And so another takeover battle ends not with a bang, but with a whimper.

With NRG Energy (NYSE:NRG) shareholders rejecting both Exelon's (NYSE:EXC) board nominees and board expansion proposal at NRG's annual meeting yesterday, the message was clear. Exelon had won few converts with its hostile takeover tactics and underwhelming exchange offer.

In case shareholders were on the fence, a slew of proxy advisory firms made the case against Exelon's bid. RiskMetrics found the bid uncompelling, while Proxy Governance rejected the notion that NRG has an entrenched board closed to the possibility of value-enhancing transactions.

Without the added board influence it sought, Exelon was left with two options: Put up or shut up. As I predicted earlier this month, Exelon chose to walk rather than increase its offer. In that way, the company acted more akin to Fresnillo PLC in its aborted MAG Silver (AMEX:MVG) grab than to Agrium (NYSE:AGU), which continues to sweeten and extend its bid for fellow fertilizer firm CF Industries (NYSE:CF).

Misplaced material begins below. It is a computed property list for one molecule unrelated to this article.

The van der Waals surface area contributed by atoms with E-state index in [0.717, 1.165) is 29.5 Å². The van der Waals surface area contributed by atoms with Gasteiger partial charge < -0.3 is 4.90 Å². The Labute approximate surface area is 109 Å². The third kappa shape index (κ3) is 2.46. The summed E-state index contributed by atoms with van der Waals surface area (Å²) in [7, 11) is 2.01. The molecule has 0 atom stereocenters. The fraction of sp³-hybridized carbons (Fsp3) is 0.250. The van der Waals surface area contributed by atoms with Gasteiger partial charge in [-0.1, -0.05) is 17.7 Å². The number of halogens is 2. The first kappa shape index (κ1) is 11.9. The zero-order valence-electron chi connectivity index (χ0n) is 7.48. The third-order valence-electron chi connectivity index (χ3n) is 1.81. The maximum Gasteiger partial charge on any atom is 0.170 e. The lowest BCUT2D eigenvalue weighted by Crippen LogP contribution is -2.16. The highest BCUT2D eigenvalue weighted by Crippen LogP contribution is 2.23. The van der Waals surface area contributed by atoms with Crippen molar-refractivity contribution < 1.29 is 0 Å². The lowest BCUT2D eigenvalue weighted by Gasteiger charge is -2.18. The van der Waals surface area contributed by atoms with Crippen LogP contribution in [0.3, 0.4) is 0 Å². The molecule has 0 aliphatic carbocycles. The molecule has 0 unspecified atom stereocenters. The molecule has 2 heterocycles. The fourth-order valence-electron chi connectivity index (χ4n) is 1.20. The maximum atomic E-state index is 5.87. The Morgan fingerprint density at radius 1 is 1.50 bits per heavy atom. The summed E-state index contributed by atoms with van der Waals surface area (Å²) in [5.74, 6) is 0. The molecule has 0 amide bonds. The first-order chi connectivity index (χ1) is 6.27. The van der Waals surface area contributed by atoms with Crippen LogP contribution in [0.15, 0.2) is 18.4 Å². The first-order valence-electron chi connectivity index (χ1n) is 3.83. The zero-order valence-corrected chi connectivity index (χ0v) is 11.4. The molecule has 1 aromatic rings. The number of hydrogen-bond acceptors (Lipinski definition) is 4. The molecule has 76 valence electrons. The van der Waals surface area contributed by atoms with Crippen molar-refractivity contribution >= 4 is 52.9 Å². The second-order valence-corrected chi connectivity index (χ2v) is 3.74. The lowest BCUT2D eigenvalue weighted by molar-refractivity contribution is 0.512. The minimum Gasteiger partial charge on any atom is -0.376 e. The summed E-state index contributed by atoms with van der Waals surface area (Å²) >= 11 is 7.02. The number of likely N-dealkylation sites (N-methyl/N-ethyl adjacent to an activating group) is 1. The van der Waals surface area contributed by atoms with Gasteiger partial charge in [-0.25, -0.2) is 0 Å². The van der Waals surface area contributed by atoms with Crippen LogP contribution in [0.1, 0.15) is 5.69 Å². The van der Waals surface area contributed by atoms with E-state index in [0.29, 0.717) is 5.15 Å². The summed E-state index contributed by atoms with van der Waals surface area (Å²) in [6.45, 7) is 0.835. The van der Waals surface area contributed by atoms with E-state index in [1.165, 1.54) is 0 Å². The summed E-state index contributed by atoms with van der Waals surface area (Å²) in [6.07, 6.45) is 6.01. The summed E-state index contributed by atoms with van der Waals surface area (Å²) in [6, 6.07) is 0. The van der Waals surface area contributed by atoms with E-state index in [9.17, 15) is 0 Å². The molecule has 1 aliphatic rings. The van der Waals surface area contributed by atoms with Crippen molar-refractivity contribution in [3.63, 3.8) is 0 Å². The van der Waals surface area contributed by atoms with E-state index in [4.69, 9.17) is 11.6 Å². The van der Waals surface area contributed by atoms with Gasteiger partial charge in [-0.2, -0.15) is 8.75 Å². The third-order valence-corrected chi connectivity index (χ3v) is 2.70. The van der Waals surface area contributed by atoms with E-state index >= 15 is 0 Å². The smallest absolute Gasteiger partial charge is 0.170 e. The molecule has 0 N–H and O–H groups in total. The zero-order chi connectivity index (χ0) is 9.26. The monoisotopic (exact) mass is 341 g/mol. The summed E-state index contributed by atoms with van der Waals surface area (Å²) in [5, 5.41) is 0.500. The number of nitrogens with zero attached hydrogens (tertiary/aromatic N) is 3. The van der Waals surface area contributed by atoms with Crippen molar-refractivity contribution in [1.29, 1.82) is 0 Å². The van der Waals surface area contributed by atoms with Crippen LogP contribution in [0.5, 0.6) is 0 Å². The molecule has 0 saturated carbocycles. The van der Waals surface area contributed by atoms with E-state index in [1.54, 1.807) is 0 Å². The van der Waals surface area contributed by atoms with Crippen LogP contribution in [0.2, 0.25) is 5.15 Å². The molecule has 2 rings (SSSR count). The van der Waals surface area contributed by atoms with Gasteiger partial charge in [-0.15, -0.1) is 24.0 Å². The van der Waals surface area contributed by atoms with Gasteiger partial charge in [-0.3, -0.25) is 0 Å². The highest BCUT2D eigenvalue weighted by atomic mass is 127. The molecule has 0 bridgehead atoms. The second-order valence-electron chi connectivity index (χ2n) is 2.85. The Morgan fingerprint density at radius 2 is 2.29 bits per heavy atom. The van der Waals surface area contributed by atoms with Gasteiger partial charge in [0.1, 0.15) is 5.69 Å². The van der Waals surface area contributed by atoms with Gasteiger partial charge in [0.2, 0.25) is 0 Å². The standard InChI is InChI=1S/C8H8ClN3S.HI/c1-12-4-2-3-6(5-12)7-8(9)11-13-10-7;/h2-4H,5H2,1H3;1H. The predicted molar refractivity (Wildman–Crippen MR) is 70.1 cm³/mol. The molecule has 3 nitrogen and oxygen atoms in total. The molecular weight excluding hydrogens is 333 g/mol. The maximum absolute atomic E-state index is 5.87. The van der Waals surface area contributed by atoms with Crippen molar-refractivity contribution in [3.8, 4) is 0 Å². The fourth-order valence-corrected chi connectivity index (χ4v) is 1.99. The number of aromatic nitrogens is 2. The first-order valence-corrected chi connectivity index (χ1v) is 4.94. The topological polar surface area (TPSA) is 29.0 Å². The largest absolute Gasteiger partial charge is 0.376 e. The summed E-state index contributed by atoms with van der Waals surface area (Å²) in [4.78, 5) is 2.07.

So what lies ahead for the stand-alone firms?

Well, when NRG rejected Exelon's raised bid earlier this month, the company boosted both its EBITDA guidance and its share buyback program. With the flexibility to repurchase an additional $500 million of its own shares before the end of the year, NRG appears to be very comfortably positioned.

As for Exelon, the company noted in its press release yesterday that its "long-term growth proposition remains the best in the industry." The emphasis certainly goes on long-term, considering that the Obama administration showed no love for Exelon's proposed new plant in last month's allocation of federal loan guarantees. That said, Exelon is certainly well-equipped to excel under whatever cap-and-trade structure Congress cobbles together. You could do much worse than Exelon in the utility space.

Fool contributor Toby Shute doesn't have a position in any company mentioned in this article. Check out his CAPS profile or follow his articles using Twitter or RSS. The Motley Fool has a disclosure policy.